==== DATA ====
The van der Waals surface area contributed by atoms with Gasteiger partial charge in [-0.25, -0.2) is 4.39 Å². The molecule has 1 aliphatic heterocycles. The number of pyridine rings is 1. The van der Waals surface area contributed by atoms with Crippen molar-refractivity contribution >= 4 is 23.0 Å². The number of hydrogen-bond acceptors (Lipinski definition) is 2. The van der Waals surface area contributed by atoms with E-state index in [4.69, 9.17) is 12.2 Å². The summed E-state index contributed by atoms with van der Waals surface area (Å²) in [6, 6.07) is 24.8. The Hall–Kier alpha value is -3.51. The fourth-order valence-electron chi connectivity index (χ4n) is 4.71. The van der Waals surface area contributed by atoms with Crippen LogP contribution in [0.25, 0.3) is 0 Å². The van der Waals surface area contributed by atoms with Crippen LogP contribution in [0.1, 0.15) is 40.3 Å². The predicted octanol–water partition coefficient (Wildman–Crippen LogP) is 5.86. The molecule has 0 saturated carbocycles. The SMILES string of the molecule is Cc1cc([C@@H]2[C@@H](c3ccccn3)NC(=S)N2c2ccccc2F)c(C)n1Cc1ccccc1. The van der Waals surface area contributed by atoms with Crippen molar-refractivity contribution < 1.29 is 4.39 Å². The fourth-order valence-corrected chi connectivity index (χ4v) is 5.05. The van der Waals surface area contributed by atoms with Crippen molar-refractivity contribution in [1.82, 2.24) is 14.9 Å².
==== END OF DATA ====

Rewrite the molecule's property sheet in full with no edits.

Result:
The van der Waals surface area contributed by atoms with Gasteiger partial charge in [-0.25, -0.2) is 4.39 Å². The molecule has 1 aliphatic heterocycles. The number of pyridine rings is 1. The van der Waals surface area contributed by atoms with Crippen molar-refractivity contribution >= 4 is 23.0 Å². The number of hydrogen-bond acceptors (Lipinski definition) is 2. The van der Waals surface area contributed by atoms with E-state index in [4.69, 9.17) is 12.2 Å². The summed E-state index contributed by atoms with van der Waals surface area (Å²) in [6, 6.07) is 24.8. The Hall–Kier alpha value is -3.51. The fourth-order valence-electron chi connectivity index (χ4n) is 4.71. The van der Waals surface area contributed by atoms with Crippen LogP contribution in [0.25, 0.3) is 0 Å². The van der Waals surface area contributed by atoms with Crippen LogP contribution in [0.1, 0.15) is 40.3 Å². The predicted octanol–water partition coefficient (Wildman–Crippen LogP) is 5.86. The molecule has 0 saturated carbocycles. The SMILES string of the molecule is Cc1cc([C@@H]2[C@@H](c3ccccn3)NC(=S)N2c2ccccc2F)c(C)n1Cc1ccccc1. The van der Waals surface area contributed by atoms with Crippen molar-refractivity contribution < 1.29 is 4.39 Å². The fourth-order valence-corrected chi connectivity index (χ4v) is 5.05. The van der Waals surface area contributed by atoms with Crippen molar-refractivity contribution in [1.82, 2.24) is 14.9 Å².